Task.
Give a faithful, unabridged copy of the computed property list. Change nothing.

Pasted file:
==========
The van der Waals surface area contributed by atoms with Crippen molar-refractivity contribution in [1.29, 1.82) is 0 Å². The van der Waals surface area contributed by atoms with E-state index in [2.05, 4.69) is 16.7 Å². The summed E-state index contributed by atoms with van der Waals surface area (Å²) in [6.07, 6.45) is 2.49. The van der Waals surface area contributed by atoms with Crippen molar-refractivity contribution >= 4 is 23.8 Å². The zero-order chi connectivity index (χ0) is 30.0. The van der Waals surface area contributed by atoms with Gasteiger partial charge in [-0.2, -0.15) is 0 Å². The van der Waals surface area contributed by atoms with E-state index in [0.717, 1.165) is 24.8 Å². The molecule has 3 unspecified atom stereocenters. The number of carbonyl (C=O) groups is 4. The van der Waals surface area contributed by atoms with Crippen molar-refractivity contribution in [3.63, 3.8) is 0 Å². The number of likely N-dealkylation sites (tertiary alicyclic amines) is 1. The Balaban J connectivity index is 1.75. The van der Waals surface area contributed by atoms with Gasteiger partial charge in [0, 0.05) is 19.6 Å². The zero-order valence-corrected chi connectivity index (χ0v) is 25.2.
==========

The van der Waals surface area contributed by atoms with Crippen molar-refractivity contribution in [1.29, 1.82) is 0 Å². The van der Waals surface area contributed by atoms with E-state index in [2.05, 4.69) is 16.7 Å². The summed E-state index contributed by atoms with van der Waals surface area (Å²) in [6.07, 6.45) is 2.49. The van der Waals surface area contributed by atoms with Crippen molar-refractivity contribution >= 4 is 23.8 Å². The zero-order chi connectivity index (χ0) is 30.0. The van der Waals surface area contributed by atoms with Gasteiger partial charge in [-0.2, -0.15) is 0 Å². The van der Waals surface area contributed by atoms with E-state index in [0.717, 1.165) is 24.8 Å². The molecule has 3 unspecified atom stereocenters. The number of carbonyl (C=O) groups is 4. The van der Waals surface area contributed by atoms with Crippen molar-refractivity contribution in [3.63, 3.8) is 0 Å². The number of likely N-dealkylation sites (tertiary alicyclic amines) is 1. The Balaban J connectivity index is 1.75. The van der Waals surface area contributed by atoms with Gasteiger partial charge in [0, 0.05) is 19.6 Å². The zero-order valence-corrected chi connectivity index (χ0v) is 25.2.